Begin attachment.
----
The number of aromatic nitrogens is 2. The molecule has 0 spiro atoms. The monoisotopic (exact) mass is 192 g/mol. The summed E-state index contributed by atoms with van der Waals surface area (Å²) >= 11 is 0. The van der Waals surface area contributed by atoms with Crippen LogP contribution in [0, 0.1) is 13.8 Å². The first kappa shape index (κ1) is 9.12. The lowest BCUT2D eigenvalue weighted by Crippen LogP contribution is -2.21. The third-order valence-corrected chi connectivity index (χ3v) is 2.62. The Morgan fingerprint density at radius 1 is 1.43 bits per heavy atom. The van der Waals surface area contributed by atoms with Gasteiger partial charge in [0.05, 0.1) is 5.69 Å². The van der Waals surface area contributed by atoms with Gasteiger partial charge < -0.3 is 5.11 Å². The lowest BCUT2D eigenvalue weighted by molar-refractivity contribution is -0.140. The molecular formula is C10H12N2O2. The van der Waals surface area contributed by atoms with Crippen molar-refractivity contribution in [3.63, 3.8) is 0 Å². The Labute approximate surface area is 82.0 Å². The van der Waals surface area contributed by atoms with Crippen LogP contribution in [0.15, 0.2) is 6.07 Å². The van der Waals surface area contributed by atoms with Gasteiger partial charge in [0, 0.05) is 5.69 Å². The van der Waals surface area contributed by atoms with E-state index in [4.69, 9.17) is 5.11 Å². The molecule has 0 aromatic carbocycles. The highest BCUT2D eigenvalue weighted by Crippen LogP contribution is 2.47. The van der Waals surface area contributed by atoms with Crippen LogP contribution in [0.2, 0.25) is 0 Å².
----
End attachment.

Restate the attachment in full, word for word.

The number of aromatic nitrogens is 2. The molecule has 0 spiro atoms. The monoisotopic (exact) mass is 192 g/mol. The summed E-state index contributed by atoms with van der Waals surface area (Å²) >= 11 is 0. The van der Waals surface area contributed by atoms with Crippen LogP contribution in [0, 0.1) is 13.8 Å². The first kappa shape index (κ1) is 9.12. The lowest BCUT2D eigenvalue weighted by Crippen LogP contribution is -2.21. The third-order valence-corrected chi connectivity index (χ3v) is 2.62. The Morgan fingerprint density at radius 1 is 1.43 bits per heavy atom. The van der Waals surface area contributed by atoms with Gasteiger partial charge in [0.05, 0.1) is 5.69 Å². The van der Waals surface area contributed by atoms with Gasteiger partial charge < -0.3 is 5.11 Å². The lowest BCUT2D eigenvalue weighted by molar-refractivity contribution is -0.140. The molecular formula is C10H12N2O2. The van der Waals surface area contributed by atoms with Crippen molar-refractivity contribution in [3.63, 3.8) is 0 Å². The Labute approximate surface area is 82.0 Å². The van der Waals surface area contributed by atoms with Crippen LogP contribution in [0.15, 0.2) is 6.07 Å². The van der Waals surface area contributed by atoms with Gasteiger partial charge in [0, 0.05) is 5.69 Å². The van der Waals surface area contributed by atoms with E-state index in [4.69, 9.17) is 5.11 Å². The molecule has 0 aromatic carbocycles. The highest BCUT2D eigenvalue weighted by Crippen LogP contribution is 2.47. The van der Waals surface area contributed by atoms with Crippen LogP contribution in [0.2, 0.25) is 0 Å².